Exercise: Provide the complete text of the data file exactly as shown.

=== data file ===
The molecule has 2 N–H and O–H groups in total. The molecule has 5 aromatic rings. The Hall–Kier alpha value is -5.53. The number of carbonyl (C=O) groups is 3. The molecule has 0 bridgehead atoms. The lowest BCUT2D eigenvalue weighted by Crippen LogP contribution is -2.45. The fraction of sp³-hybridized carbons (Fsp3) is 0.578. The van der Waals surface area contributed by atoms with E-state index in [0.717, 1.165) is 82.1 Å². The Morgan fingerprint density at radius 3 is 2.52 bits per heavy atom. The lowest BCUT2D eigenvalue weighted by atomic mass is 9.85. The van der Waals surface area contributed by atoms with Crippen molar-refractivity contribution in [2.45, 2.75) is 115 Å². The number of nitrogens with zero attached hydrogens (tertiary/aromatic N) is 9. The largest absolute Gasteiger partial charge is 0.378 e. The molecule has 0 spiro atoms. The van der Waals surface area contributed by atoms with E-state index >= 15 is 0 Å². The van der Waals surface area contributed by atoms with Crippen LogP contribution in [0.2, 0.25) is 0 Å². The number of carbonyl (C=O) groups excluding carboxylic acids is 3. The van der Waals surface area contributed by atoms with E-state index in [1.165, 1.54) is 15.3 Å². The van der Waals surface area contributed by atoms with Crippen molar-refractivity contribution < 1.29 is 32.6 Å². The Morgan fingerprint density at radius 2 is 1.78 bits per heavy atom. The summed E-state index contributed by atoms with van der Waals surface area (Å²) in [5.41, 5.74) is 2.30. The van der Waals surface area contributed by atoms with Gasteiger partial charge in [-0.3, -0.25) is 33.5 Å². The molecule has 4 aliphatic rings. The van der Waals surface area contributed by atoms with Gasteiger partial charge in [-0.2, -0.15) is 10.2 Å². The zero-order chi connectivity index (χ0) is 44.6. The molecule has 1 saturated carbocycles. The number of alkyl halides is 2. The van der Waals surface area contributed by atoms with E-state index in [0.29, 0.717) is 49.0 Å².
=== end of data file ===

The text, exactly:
The molecule has 2 N–H and O–H groups in total. The molecule has 5 aromatic rings. The Hall–Kier alpha value is -5.53. The number of carbonyl (C=O) groups is 3. The molecule has 0 bridgehead atoms. The lowest BCUT2D eigenvalue weighted by Crippen LogP contribution is -2.45. The fraction of sp³-hybridized carbons (Fsp3) is 0.578. The van der Waals surface area contributed by atoms with E-state index in [0.717, 1.165) is 82.1 Å². The Morgan fingerprint density at radius 3 is 2.52 bits per heavy atom. The lowest BCUT2D eigenvalue weighted by atomic mass is 9.85. The van der Waals surface area contributed by atoms with Crippen molar-refractivity contribution in [2.45, 2.75) is 115 Å². The number of nitrogens with zero attached hydrogens (tertiary/aromatic N) is 9. The largest absolute Gasteiger partial charge is 0.378 e. The molecule has 0 spiro atoms. The van der Waals surface area contributed by atoms with E-state index >= 15 is 0 Å². The van der Waals surface area contributed by atoms with Crippen LogP contribution in [0.2, 0.25) is 0 Å². The number of carbonyl (C=O) groups excluding carboxylic acids is 3. The van der Waals surface area contributed by atoms with E-state index in [1.165, 1.54) is 15.3 Å². The van der Waals surface area contributed by atoms with Crippen molar-refractivity contribution < 1.29 is 32.6 Å². The Morgan fingerprint density at radius 2 is 1.78 bits per heavy atom. The summed E-state index contributed by atoms with van der Waals surface area (Å²) in [5.41, 5.74) is 2.30. The van der Waals surface area contributed by atoms with Gasteiger partial charge in [-0.3, -0.25) is 33.5 Å². The molecule has 4 aliphatic rings. The van der Waals surface area contributed by atoms with Gasteiger partial charge in [-0.2, -0.15) is 10.2 Å². The zero-order chi connectivity index (χ0) is 44.6. The molecule has 1 saturated carbocycles. The number of alkyl halides is 2. The van der Waals surface area contributed by atoms with E-state index in [0.29, 0.717) is 49.0 Å².